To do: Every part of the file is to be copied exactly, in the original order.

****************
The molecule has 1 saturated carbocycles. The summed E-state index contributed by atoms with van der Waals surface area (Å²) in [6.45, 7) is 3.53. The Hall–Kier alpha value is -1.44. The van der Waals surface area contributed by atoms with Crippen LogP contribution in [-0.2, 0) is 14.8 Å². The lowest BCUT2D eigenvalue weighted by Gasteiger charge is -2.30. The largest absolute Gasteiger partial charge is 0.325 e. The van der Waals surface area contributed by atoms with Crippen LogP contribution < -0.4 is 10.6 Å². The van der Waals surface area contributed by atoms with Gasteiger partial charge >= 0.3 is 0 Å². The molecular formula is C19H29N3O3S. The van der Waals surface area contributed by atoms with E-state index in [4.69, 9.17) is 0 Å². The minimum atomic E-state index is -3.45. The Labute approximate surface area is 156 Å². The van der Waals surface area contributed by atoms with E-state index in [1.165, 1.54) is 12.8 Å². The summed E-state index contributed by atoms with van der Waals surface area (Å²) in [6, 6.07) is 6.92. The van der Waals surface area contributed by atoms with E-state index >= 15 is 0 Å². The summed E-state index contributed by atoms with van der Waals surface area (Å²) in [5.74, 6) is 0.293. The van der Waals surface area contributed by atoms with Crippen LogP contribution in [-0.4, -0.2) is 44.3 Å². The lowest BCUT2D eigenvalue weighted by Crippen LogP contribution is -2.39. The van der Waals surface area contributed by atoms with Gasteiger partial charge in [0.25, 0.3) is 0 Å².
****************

The molecule has 1 saturated carbocycles. The summed E-state index contributed by atoms with van der Waals surface area (Å²) in [6.45, 7) is 3.53. The Hall–Kier alpha value is -1.44. The van der Waals surface area contributed by atoms with Crippen LogP contribution in [-0.2, 0) is 14.8 Å². The lowest BCUT2D eigenvalue weighted by Gasteiger charge is -2.30. The largest absolute Gasteiger partial charge is 0.325 e. The van der Waals surface area contributed by atoms with Crippen LogP contribution < -0.4 is 10.6 Å². The van der Waals surface area contributed by atoms with Gasteiger partial charge >= 0.3 is 0 Å². The molecular formula is C19H29N3O3S. The van der Waals surface area contributed by atoms with E-state index in [4.69, 9.17) is 0 Å². The minimum atomic E-state index is -3.45. The Labute approximate surface area is 156 Å². The van der Waals surface area contributed by atoms with E-state index in [1.165, 1.54) is 12.8 Å². The summed E-state index contributed by atoms with van der Waals surface area (Å²) in [6, 6.07) is 6.92. The van der Waals surface area contributed by atoms with E-state index >= 15 is 0 Å². The summed E-state index contributed by atoms with van der Waals surface area (Å²) in [5.74, 6) is 0.293. The van der Waals surface area contributed by atoms with Crippen LogP contribution in [-0.4, -0.2) is 44.3 Å². The lowest BCUT2D eigenvalue weighted by Crippen LogP contribution is -2.39. The van der Waals surface area contributed by atoms with Gasteiger partial charge in [0.25, 0.3) is 0 Å².